The session commenced with a relaxed, informal introduction regarding the session content between the therapists. The session plan was discussed as the audience witnessed solid friendships which seemed to date back as far as early college years. It was noted that the meaning of lifes’ problems today when compared to long ago have changed tremendously. Goldfried talked about the difference between a map and the territory. Telling us how we might look at a map to try to find our way around, then after finding our way, come back to the map, Goldfried then highlighted how different the map looks after viewing the territory. I was reminded of the little nuggets held in old notes from my first years of graduate training. The learning pre training and post therapy was flagged as significant at this early juncture in therapist training. Noting that this is something that happens to all of us in various aspects of our lives, prepared me for my days learning.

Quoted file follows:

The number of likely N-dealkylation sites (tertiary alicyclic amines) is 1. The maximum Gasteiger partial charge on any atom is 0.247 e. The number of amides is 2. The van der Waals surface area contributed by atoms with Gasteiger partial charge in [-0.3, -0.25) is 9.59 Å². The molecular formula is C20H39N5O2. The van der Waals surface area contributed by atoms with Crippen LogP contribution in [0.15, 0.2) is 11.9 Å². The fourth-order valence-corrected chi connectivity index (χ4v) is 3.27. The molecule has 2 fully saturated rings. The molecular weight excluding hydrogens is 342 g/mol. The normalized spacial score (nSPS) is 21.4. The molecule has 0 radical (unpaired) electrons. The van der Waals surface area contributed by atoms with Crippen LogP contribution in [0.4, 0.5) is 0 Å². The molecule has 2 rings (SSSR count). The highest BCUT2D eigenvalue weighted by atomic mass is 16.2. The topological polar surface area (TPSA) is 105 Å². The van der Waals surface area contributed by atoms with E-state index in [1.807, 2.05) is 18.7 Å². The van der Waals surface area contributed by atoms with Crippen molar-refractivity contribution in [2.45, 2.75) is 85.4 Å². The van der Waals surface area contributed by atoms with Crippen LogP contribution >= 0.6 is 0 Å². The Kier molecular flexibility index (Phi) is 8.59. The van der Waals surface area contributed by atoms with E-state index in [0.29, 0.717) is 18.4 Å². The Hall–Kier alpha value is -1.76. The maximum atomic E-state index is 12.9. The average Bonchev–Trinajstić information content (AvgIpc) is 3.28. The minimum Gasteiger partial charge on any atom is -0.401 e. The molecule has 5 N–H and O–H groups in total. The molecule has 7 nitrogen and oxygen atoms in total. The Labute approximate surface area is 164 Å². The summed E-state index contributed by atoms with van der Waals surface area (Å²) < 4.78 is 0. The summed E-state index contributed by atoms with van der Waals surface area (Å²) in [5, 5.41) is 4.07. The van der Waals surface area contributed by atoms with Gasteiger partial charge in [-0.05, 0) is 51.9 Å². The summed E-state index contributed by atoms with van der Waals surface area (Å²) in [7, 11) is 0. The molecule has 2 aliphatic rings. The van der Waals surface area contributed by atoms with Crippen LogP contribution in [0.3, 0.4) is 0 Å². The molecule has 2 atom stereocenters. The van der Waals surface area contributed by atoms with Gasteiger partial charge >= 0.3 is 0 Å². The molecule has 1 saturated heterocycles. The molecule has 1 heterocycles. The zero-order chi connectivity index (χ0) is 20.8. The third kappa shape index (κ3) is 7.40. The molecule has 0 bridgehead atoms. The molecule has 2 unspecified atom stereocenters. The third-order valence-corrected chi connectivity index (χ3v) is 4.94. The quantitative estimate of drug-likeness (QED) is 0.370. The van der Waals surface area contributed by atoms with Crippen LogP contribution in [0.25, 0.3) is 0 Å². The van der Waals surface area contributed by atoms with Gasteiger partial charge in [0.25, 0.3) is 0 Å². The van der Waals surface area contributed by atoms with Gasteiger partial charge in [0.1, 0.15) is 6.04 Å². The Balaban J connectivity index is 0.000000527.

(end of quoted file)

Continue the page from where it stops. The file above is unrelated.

As each therapist shared thoughts on their particular home theory, the learning offered to the audience was all embracing. Listening to the background each gave of their professional journey alongside a personal journey; their passion for what they do was evident. This passion must truly transfer to the listener in any given context. It was refreshing to hear discussion at such a senior level trace their journeys through a single theory approach and how the influences of multiple theories shaped them as therapists. While a home theory underpinned practice, the expectation that one must stick to a single approach was removed. Stanley Messer coined it when he said “I became more relational over time both in terms of the theory of Psychoanalysis…the drive towards bistructural theory was more prominent but also in terms of my attitude. I feel I now relate more personally to my patients, more warmly, more informally, I am more relaxed and also more willing to self-disclose”. Arthur Bohart shared his view of therapy as ‘a fundamentally responsive process system where I am not the expert” while Marvin Goldfried highlighted his interest in research by querying process and what gets people to “come around”. Challenging us all to think about the change process Goldfried said “I think one of the issues over the simile of a model which is a good beginning is that it doesn’t really help in understanding the change process”. This seemed to almost stun us all into a silence of deep thought. Goldfried continued by highlighting the use of techniques because “they seem to work but we don’t know what the underlying process of change is”. Goldfried then wondered if we fit our original models of change to the client rather than getting a true picture of change. What struck me was how difficult it is to explain or describe that process and I found myself wondering how I might actually recognise or describe those moments of change in both myself and in clients. This gave me real food for thought, thoughts I have continued to entertain since the conference.